There's an unwritten rule, he says, that a writer shouldn't send the manuscript out to more than one publisher at a time. He also says to ignore this. It would take up too much of the writer's time. He advises sending out as many manuscripts as you have stamps for. The worst thing that could happen would be two or three people call you at the same time asking to publish your work, and that rarely happens.

If you get an agent, you have a better chance at getting published. Agented work is looked at before unsolicited work, simply because the agent knows who will take what and it will not be a waste of time for the publisher. On average, fifty of the two-hundred or so agents out there are any good. A good agent will not take any money from you up front. They are commissioned sales representatives who take their cuts as the money rolls in. If, however, you ask for a critique, an edit, or any other work not involved specifically in selling your work to a publisher, then yes, paying for these services is reasonable.

A publisher will copyright your work for you AND they will put it in your name, not theirs. However, if you feel uneasy about sending uncopyrighted work to a publisher, you can most certainly copyright it beforehand. Uncopyrighted material will most likely never be stolen by an upstanding publishing company. The publisher needs the writer as much as the writer needs the publisher. He doesn't want to damage his reputation by stealing your work and having you sue him.

Once a publisher calls up and wants to talk about publishing your book, get to know the publisher, if you can, before the contract is signed. This is a business transaction and you should know who you're working with. Visit them, if needed. Look at the work they've put together; they will usually have a collection of the work they've published available, and if you aren't happy with the way they turn things out, you shouldn't settle. Walk away.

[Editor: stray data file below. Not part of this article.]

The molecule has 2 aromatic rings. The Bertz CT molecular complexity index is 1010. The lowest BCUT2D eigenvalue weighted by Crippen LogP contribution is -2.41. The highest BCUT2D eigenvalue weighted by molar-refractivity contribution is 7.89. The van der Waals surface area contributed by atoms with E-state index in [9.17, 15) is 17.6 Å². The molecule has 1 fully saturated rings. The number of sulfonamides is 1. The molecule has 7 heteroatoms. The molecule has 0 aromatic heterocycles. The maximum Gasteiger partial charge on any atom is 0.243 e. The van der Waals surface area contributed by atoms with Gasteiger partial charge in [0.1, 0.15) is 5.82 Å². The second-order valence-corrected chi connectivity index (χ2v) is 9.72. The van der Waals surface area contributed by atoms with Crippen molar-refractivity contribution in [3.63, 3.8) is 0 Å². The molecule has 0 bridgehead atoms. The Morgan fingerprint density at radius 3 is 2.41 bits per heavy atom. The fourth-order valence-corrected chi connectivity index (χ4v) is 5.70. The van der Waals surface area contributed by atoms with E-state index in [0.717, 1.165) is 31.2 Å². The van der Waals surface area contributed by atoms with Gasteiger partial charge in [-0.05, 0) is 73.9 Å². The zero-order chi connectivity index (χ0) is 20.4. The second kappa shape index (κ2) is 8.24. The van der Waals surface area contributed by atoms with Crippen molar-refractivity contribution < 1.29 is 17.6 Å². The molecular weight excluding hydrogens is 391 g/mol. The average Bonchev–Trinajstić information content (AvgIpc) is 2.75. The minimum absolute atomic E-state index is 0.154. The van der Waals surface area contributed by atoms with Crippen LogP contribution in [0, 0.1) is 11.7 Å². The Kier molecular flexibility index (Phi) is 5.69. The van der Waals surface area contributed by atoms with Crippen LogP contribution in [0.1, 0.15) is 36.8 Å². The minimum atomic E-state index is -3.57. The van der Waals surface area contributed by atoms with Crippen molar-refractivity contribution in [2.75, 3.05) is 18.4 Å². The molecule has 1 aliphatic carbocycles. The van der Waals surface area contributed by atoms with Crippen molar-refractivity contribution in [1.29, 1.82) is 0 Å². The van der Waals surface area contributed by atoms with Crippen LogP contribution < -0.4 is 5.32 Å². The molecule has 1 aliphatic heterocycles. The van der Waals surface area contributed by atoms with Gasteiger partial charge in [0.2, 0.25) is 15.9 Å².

If, however, you are happy with their work and you do decide to sign the contract, hire an entertainment lawyer to go through it with you. Most of the contract is negotiable to a certain degree, though if the negotiations go on for too long, the publisher may decide to drop you as a difficult writer. Try to send it back within 30-60 days; that's considered enough time to work through the legal stuff, negotiate, and whatever else needs to be done.

A rewrite is most often asked for after the contract is settled. A good editor will suggest changes and not rewrite it completely. The publisher will want to keep the essence of the writer's voice in tact as much as possible. Look over the changes/suggestions. If you don't agree with any of them, don't be afraid to argue your point. These are just suggestions, after all, he says, and not rules set in stone, unless it's something grammatical.

Royalty periods usually run six months at a time. He said not to worry about how much you get up front. When the royalties come in, you end up getting the money anyway.

Movie rights and merchandising rights: Unless you are skilled at handling both of these, let the publisher handle it. You get half the money anyway. You can get all, if you keep these rights, but the average writer does not know how to sell his work to Hollywood or to other companies for merchandising.

Lastly, networking is very important. Join writers' circles that allow critiques (forums included), especially ones that allow you to read your work out loud to others. Visit local libraries, bookstores, introduce yourself. All of these people will be potential customers and it's good to get one's name out there.

Note: This information mostly pertains to publishing companies in the U.S., though the numbers are probably the same worldwide.

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Last edited by Devon; 09-26-2008 at 10:11 AM..